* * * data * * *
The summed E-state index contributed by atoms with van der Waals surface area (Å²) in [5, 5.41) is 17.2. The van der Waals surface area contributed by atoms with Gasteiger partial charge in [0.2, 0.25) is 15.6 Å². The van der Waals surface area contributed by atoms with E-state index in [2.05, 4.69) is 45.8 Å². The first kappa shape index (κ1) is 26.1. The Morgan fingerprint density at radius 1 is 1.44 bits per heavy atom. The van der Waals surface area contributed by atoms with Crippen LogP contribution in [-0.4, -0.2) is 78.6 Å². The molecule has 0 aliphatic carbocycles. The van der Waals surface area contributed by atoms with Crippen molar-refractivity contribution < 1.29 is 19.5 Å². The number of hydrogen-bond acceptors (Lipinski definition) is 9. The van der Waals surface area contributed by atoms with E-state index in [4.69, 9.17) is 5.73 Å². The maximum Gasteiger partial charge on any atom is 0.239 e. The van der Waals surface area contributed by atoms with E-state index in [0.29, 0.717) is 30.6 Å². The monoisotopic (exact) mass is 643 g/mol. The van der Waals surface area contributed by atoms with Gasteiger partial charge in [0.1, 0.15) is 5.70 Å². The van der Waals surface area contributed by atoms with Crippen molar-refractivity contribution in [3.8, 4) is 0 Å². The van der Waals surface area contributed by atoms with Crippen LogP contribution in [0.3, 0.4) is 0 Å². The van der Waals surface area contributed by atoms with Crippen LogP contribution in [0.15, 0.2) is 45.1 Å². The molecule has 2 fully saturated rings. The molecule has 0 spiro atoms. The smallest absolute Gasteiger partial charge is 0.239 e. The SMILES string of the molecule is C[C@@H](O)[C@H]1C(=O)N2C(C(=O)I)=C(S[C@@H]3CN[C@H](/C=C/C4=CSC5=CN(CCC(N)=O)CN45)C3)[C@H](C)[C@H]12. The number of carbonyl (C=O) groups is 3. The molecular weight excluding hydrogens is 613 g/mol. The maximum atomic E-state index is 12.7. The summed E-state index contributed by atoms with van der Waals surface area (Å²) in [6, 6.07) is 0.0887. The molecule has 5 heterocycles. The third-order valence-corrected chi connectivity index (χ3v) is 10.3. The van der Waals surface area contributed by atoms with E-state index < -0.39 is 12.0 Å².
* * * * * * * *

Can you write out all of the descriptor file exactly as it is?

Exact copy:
The summed E-state index contributed by atoms with van der Waals surface area (Å²) in [5, 5.41) is 17.2. The van der Waals surface area contributed by atoms with Gasteiger partial charge in [0.2, 0.25) is 15.6 Å². The van der Waals surface area contributed by atoms with E-state index in [2.05, 4.69) is 45.8 Å². The first kappa shape index (κ1) is 26.1. The Morgan fingerprint density at radius 1 is 1.44 bits per heavy atom. The van der Waals surface area contributed by atoms with Crippen LogP contribution in [-0.4, -0.2) is 78.6 Å². The molecule has 0 aliphatic carbocycles. The van der Waals surface area contributed by atoms with Crippen molar-refractivity contribution < 1.29 is 19.5 Å². The number of hydrogen-bond acceptors (Lipinski definition) is 9. The van der Waals surface area contributed by atoms with E-state index in [4.69, 9.17) is 5.73 Å². The maximum Gasteiger partial charge on any atom is 0.239 e. The van der Waals surface area contributed by atoms with E-state index in [0.29, 0.717) is 30.6 Å². The monoisotopic (exact) mass is 643 g/mol. The van der Waals surface area contributed by atoms with Gasteiger partial charge in [0.1, 0.15) is 5.70 Å². The van der Waals surface area contributed by atoms with Crippen molar-refractivity contribution in [3.8, 4) is 0 Å². The van der Waals surface area contributed by atoms with Crippen LogP contribution in [0.3, 0.4) is 0 Å². The van der Waals surface area contributed by atoms with Crippen LogP contribution in [0.15, 0.2) is 45.1 Å². The molecule has 2 fully saturated rings. The molecule has 0 spiro atoms. The smallest absolute Gasteiger partial charge is 0.239 e. The SMILES string of the molecule is C[C@@H](O)[C@H]1C(=O)N2C(C(=O)I)=C(S[C@@H]3CN[C@H](/C=C/C4=CSC5=CN(CCC(N)=O)CN45)C3)[C@H](C)[C@H]12. The number of carbonyl (C=O) groups is 3. The molecular weight excluding hydrogens is 613 g/mol. The maximum atomic E-state index is 12.7. The summed E-state index contributed by atoms with van der Waals surface area (Å²) in [6, 6.07) is 0.0887. The molecule has 5 heterocycles. The third-order valence-corrected chi connectivity index (χ3v) is 10.3. The van der Waals surface area contributed by atoms with E-state index < -0.39 is 12.0 Å².